Not a good time for newspapers: The 1992 edition

Canadian newspapers were struggling to contain costs and keep up with the changing times.

Dailies across the country beset by layoffs, wage freezes, competing media

'Canada's newspaper woes'

32 years ago
Duration 2:32
The National's Neil Macdonald reports on the challenges Canada's newspapers were facing in June 1992.

Canadian newspapers were struggling to contain costs and keep up with the changing times.

And that was back in the early '90s, when papers were then laying off staff, squabbling with unions and trying to stay relevant to readers.

Just ahead of the start of the summer in 1992, The National's Neil Macdonald surveyed the scene.

That included the Montreal Gazette, which had laid off 59 employees amid a recession.

An 'unsalvageable' future?

Man speaking into microphones
Montreal Gazette publisher David Perks said the layoffs that had occurred at the paper in June of 1992 were made because they were necessary to ensure the paper's long-term health. (The National/CBC Archives)

David Perks, the Gazette's then-publisher, said the cuts were necessary.

"We are taking these steps to maintain the profitability and the long-term integrity of the Gazette," said Perks, who had been at the city's century-old Montreal Star when it ceased publishing 13 years earlier.

"We're not waiting until the thing is unsalvageable."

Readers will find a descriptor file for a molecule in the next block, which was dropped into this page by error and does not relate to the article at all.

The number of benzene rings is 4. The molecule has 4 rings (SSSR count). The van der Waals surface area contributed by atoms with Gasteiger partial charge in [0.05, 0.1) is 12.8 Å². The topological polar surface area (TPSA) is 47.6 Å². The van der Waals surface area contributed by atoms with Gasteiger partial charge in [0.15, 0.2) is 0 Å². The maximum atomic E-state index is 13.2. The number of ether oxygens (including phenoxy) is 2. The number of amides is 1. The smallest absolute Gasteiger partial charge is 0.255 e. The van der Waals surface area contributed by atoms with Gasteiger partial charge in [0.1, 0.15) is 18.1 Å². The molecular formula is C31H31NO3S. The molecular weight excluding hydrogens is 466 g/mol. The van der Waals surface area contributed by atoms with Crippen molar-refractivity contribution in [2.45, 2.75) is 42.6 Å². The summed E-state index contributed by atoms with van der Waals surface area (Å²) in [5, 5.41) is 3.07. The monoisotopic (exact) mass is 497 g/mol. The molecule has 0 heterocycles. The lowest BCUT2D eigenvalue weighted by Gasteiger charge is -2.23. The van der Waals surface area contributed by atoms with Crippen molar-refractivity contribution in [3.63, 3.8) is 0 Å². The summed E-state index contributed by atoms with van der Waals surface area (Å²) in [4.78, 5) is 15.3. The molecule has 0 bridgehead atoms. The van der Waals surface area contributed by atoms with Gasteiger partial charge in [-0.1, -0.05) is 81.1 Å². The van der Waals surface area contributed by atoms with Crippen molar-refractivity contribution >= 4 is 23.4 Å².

Macdonald said employees had expected the cuts after refusing to bend to demands that they forgo wage increases and holidays.

Similar battles were occurring at other papers — like at the Toronto Star, where a strike was underway, as well as at the Ottawa Citizen, which was demanding a wage freeze. In Manitoba, layoffs had occurred at the Winnipeg Free Press, while hundreds of job cuts were being threatened in British Columbia at the Southam-owned Province and Sun newspapers.

And how to prepare for what comes next?

Man standing in front of Montreal Gazette building
The National's Neil Macdonald said that by the early 1990s, the newspaper industry was getting worried about how to sustain its business into the future. (The National/CBC Archives)

Macdonald said the papers were also aware of the growing threat that electronic media posed to the business — but it was the impact of television that publishers worried about back then.

"Publishers also know the traditional daily newspaper is a dinosaur," said Macdonald.

"Readers are demanding more specialized information, advertisers want select audiences and television news grows more and more immediate."

But there weren't any easy answers.

"The problem is, how to change, where to aim coverage," said Macdonald.

"It's a fundamental question and one that has many print journalists worried about the very survival of their craft as they know it."

Newsroom with desks and computers and male workers
Canada's newspapers were having to think more and more about their future, including how they could continue to stay relevant to their readers. (The National/CBC Archives)

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